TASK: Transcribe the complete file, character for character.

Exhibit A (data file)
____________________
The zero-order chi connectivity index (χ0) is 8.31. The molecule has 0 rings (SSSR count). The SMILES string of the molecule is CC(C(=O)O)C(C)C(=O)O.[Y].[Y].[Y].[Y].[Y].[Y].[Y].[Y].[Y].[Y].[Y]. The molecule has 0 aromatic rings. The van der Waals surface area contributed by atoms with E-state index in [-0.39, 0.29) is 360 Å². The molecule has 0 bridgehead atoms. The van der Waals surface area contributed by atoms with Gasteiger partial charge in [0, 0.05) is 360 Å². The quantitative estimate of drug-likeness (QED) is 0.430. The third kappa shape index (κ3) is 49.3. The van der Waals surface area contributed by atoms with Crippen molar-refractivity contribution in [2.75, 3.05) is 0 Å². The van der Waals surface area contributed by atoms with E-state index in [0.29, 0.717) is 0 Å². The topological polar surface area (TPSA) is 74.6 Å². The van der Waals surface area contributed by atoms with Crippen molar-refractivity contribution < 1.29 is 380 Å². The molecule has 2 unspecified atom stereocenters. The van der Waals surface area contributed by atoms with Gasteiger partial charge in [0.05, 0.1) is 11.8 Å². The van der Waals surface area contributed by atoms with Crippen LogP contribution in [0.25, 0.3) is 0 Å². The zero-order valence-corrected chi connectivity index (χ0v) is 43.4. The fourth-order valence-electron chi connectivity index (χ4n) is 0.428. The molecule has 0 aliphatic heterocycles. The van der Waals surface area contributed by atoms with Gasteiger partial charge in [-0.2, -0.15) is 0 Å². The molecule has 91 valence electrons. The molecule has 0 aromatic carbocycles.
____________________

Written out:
The zero-order chi connectivity index (χ0) is 8.31. The molecule has 0 rings (SSSR count). The SMILES string of the molecule is CC(C(=O)O)C(C)C(=O)O.[Y].[Y].[Y].[Y].[Y].[Y].[Y].[Y].[Y].[Y].[Y]. The molecule has 0 aromatic rings. The van der Waals surface area contributed by atoms with E-state index in [-0.39, 0.29) is 360 Å². The molecule has 0 bridgehead atoms. The van der Waals surface area contributed by atoms with Gasteiger partial charge in [0, 0.05) is 360 Å². The quantitative estimate of drug-likeness (QED) is 0.430. The third kappa shape index (κ3) is 49.3. The van der Waals surface area contributed by atoms with Crippen molar-refractivity contribution in [2.75, 3.05) is 0 Å². The van der Waals surface area contributed by atoms with E-state index in [0.29, 0.717) is 0 Å². The topological polar surface area (TPSA) is 74.6 Å². The van der Waals surface area contributed by atoms with Crippen molar-refractivity contribution < 1.29 is 380 Å². The molecule has 2 unspecified atom stereocenters. The van der Waals surface area contributed by atoms with Gasteiger partial charge in [0.05, 0.1) is 11.8 Å². The van der Waals surface area contributed by atoms with Crippen LogP contribution in [0.25, 0.3) is 0 Å². The zero-order valence-corrected chi connectivity index (χ0v) is 43.4. The fourth-order valence-electron chi connectivity index (χ4n) is 0.428. The molecule has 0 aliphatic heterocycles. The van der Waals surface area contributed by atoms with Gasteiger partial charge in [-0.2, -0.15) is 0 Å². The molecule has 91 valence electrons. The molecule has 0 aromatic carbocycles.